The handsome returns often made by investors who buy properties ‘off plan’ have to be balanced against the risks involved and that is why such purchases should never be hazarded without first taking professional advice. In a case on point, numerous buyers ended up severely out of pocket after a developer went bust.
The developer had purchased two empty plots of land on which it intended to build student accommodation blocks. Units in the prospective developments were sold to mainly overseas buyers, almost all of whom paid reservation fees and substantial deposits. Neither block was built, however, before the developer went into administration and subsequently creditors’ voluntary liquidation.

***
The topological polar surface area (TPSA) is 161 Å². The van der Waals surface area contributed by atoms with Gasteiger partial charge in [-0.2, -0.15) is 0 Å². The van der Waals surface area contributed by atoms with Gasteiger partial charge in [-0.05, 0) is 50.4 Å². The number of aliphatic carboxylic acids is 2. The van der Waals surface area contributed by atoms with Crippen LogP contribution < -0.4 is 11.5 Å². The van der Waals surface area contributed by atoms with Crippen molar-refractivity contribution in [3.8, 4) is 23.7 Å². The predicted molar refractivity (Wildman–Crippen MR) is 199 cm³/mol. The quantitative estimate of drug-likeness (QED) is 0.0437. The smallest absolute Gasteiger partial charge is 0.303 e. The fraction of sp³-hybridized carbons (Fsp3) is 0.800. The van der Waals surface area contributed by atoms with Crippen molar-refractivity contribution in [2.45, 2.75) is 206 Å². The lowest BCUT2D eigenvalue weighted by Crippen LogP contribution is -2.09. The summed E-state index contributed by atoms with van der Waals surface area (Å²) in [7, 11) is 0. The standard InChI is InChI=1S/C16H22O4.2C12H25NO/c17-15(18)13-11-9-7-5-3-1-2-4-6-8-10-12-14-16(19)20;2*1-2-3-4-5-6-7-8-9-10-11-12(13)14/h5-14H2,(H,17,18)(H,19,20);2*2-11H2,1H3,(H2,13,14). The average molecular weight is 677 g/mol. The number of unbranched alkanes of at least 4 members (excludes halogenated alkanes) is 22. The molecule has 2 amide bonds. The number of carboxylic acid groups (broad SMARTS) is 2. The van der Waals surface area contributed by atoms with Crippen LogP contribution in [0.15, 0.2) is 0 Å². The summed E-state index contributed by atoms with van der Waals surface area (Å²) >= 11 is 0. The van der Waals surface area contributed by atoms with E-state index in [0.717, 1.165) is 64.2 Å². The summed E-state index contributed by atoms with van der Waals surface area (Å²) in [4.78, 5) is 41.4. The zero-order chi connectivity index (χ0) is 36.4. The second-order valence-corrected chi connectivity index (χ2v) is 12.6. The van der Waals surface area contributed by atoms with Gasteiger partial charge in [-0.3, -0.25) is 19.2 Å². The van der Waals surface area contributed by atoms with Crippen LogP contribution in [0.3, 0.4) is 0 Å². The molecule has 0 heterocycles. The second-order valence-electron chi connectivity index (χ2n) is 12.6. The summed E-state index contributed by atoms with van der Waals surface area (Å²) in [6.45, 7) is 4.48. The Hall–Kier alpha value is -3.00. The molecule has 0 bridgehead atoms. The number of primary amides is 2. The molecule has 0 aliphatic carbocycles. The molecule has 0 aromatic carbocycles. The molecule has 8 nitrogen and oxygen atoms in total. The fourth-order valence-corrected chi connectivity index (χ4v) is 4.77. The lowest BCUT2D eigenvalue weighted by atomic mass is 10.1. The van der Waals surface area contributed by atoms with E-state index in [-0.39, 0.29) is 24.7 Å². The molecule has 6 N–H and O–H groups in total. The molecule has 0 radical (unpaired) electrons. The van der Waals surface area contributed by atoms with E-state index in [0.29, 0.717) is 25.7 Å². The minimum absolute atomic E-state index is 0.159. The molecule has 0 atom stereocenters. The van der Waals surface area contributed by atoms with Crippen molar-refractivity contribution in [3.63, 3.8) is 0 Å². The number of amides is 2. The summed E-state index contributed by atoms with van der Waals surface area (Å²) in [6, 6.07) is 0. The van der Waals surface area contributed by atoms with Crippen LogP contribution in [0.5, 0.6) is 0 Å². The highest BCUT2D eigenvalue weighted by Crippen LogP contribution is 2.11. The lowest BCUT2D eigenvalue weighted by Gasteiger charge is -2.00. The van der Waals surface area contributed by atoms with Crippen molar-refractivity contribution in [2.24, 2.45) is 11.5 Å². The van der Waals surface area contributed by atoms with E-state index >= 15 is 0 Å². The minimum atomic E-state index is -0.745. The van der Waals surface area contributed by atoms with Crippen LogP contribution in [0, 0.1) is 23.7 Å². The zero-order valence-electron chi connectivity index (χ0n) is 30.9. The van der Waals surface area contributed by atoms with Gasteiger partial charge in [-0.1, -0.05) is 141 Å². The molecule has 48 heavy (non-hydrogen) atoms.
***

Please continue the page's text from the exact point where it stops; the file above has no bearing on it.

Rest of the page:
Under judicial guidance throughout, the company’s liquidators set about realising its assets so they could be distributed to the buyers and other creditors. Their task was complicated by, amongst other things, difficulties in serving documents on foreign buyers. The plots were eventually sold for just over £900,000.
In giving directions as to how that sum should be distributed, the High Court ruled that about £150,000 of the sale proceeds should be paid to the liquidators in respect of costs and expenses that were incurred in selling the properties. The buyers had undoubtedly benefited from the liquidators’ hard work in that respect. The Court noted with regret that, even before those costs and expenses were deducted, there was not enough money in the pot to reimburse the buyers the full amount of their deposits.